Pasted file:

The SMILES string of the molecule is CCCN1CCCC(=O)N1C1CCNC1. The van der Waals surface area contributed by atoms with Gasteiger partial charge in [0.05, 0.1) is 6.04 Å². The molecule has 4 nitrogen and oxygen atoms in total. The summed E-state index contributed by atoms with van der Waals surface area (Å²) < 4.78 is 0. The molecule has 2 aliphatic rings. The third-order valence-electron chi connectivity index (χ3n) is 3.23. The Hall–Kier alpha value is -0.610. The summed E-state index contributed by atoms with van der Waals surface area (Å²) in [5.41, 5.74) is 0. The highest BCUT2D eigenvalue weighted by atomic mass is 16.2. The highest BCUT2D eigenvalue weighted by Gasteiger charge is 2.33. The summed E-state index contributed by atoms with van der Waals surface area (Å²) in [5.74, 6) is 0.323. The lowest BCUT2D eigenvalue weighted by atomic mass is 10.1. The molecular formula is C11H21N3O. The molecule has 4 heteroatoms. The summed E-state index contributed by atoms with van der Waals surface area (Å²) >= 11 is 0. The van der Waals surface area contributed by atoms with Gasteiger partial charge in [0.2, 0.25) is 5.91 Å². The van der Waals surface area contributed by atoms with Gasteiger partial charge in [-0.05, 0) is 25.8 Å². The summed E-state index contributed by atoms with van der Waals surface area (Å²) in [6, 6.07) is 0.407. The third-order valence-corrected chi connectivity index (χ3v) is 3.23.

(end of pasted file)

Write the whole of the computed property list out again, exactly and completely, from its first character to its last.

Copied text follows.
The SMILES string of the molecule is CCCN1CCCC(=O)N1C1CCNC1. The van der Waals surface area contributed by atoms with Gasteiger partial charge in [0.05, 0.1) is 6.04 Å². The molecule has 4 nitrogen and oxygen atoms in total. The summed E-state index contributed by atoms with van der Waals surface area (Å²) < 4.78 is 0. The molecule has 2 aliphatic rings. The third-order valence-electron chi connectivity index (χ3n) is 3.23. The Hall–Kier alpha value is -0.610. The summed E-state index contributed by atoms with van der Waals surface area (Å²) in [5.41, 5.74) is 0. The highest BCUT2D eigenvalue weighted by atomic mass is 16.2. The highest BCUT2D eigenvalue weighted by Gasteiger charge is 2.33. The summed E-state index contributed by atoms with van der Waals surface area (Å²) in [5.74, 6) is 0.323. The lowest BCUT2D eigenvalue weighted by atomic mass is 10.1. The molecular formula is C11H21N3O. The molecule has 4 heteroatoms. The summed E-state index contributed by atoms with van der Waals surface area (Å²) >= 11 is 0. The van der Waals surface area contributed by atoms with Gasteiger partial charge in [0.2, 0.25) is 5.91 Å². The van der Waals surface area contributed by atoms with Gasteiger partial charge in [-0.05, 0) is 25.8 Å². The summed E-state index contributed by atoms with van der Waals surface area (Å²) in [6, 6.07) is 0.407. The third-order valence-corrected chi connectivity index (χ3v) is 3.23.